Immune Cell and Macrophage Identification
For the identification of immune cells, two different approaches were taken. First, our dataset on the immune cell cluster was compared with the immune cell dataset of GSE107585,7 and DEA was performed using the Wilcoxon rank sum test implemented in Seurat18 on the basis of the original clustering labels in the dataset. For genes with P values <0.01 against all of the other cell types, the mean log values of fold change were calculated, and the top five genes were selected as cell markers. Second, we inferred the cell types for cells inside the immune cluster using R “SingleR” package19: a correlation analysis was performed between each cell and a mouse reference immune dataset (ImmGen, 830 microarray samples classified into 20 main cell types and 253 subtypes; GSE15907 and GSE37448)20 on a set of variable genes using the Spearman correlation coefficient, and the cell type with the highest correlation was assigned to the query cell. This process was done in two steps: first, a quick search on the 20 main cell types, followed by a fine-tuning step that takes the top main cell types obtained from the first step and then refining for best-matching subtypes. The assignment of M1 and M2 macrophage phenotypes was on the basis of the expression of 57 M1 and 33 M2 marker genes as previously reported.21 Each immune cell was assigned an M1 score and an M2 score by comparing the average expression of the marker genes with that of a random set of background genes. A cell with higher positive M1 score was considered an M1 cell; a cell with higher positive M2 score was considered an M2 cell; a cell with both negative M1 and M2 scores was considered another immune cell type.
The FASTQ sequences, metadata and processed data reported in this paper have been deposited in NCBI's Gene Expression Omnibus (GEO) database (GSE127235).
scRNA-Seq Reveals New Markers of Glomerular Cells
For the experimental model of DKD, we used the STZ-induced diabetic mice with eNOS deficiency (eNOS−/−). Similar to the previous reports,22–24 diabetic eNOS−/− mice developed advanced glomerular lesions and DKD phenotype in the later stage of DM (i.e., 20–30 weeks of DM), akin to those observed in human diabetic kidneys (data not shown). However, to identify the early molecular events occurring in DKD, we examined the single-cell transcriptomes of glomerular cells at 10 weeks post–DM induction. In addition, we previously used the same mouse model for gene expression analyses of isolated glomeruli, podocytes,3 and GECs in DKD.4 As shown in Supplemental Figure 1, proteinuria, glomerular hypertrophy, and mesangial expansion were already apparent at this stage in the diabetic eNOS−/− mice.
Isolated glomeruli from control and diabetic mice were dissociated into single-cell suspensions, and scRNA-seq was performed using the Fluidigm C1 high-throughput platform. The experiments were conducted twice, where each experimental set consisted of pooled glomerular cells from three control and three diabetic mice (Supplemental Figure 2). The two experiments together yielded a total of 829 captured single cells, comprising 403 cells from the control mice and 426 cells from the diabetic mice. After applying the QC filters, we analyzed a total of 644 cells (326 control and 318 diabetic) with a median of 3457 genes per cell (3417 control and 3509 diabetic) (Supplemental Figures 3 and 4). Although a smaller number of cells is typically captured in a plate-based platform as used in this study in comparison with the microdroplet-based platform, the plate-based platform provides superior transcript detection sensitivity per cell.25 Indeed, we detected approximately 40,000 aligned reads per cell, which is about five-fold greater in sequencing depth per cell than what was recently reported for mouse glomeruli scRNA-seq using the microfluidic-based approach.12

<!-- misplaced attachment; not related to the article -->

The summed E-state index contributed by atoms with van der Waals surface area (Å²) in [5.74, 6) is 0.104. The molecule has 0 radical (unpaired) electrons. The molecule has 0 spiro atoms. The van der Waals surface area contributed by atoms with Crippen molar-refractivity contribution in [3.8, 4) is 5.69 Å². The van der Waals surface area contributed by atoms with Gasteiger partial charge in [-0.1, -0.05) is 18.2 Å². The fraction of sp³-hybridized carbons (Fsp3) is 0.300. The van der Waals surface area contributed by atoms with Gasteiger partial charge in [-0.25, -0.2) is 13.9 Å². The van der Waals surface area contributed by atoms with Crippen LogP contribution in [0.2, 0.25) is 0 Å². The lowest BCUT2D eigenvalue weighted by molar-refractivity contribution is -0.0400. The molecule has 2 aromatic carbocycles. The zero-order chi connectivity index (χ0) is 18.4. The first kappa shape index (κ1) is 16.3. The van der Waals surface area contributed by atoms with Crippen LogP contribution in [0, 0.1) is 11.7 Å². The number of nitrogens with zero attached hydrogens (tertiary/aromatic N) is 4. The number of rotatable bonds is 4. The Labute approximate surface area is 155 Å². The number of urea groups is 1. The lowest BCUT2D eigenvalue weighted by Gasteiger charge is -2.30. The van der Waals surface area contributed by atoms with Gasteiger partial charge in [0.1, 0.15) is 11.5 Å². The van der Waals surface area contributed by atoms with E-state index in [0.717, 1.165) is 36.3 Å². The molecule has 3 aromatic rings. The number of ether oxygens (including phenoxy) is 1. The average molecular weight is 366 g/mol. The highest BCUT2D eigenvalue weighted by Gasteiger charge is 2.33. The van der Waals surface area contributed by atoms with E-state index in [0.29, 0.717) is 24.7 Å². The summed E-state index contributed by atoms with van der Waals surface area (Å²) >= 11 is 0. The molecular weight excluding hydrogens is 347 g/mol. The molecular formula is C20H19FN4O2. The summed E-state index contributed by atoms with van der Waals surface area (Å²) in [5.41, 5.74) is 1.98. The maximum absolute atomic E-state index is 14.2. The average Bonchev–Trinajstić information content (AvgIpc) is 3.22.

Unsupervised clustering analysis using the Seurat package18 identified five distinct cell clusters, comprising GECs, mesangial cells, podocytes, immune cells, and tubular cells (Figure 1, A and B). Single cells from the two sets of experiments clustered similarly (Supplemental Figure 5) and further downstream expression analysis was performed by combining the data from the two experiments. Additional comparison with the recently published mouse glomerular single-cell dataset12 further corroborated the assigned cell identities (Supplemental Figure 6A). Many of the well established cell type–specific molecular markers corresponded with the identified cells clusters (Supplemental Figure 6B), although some of the markers were not confined exclusively to a single cell type, such as Nphs2. There were also additional genes identified whose expression was restricted in a cell-specific manner (Figure 2), such as Magi2 and Robo2 for podocytes and Ramp3 and Fabp4 for GECs, which may be further explored as additional tools for glomerular cell–specific markers.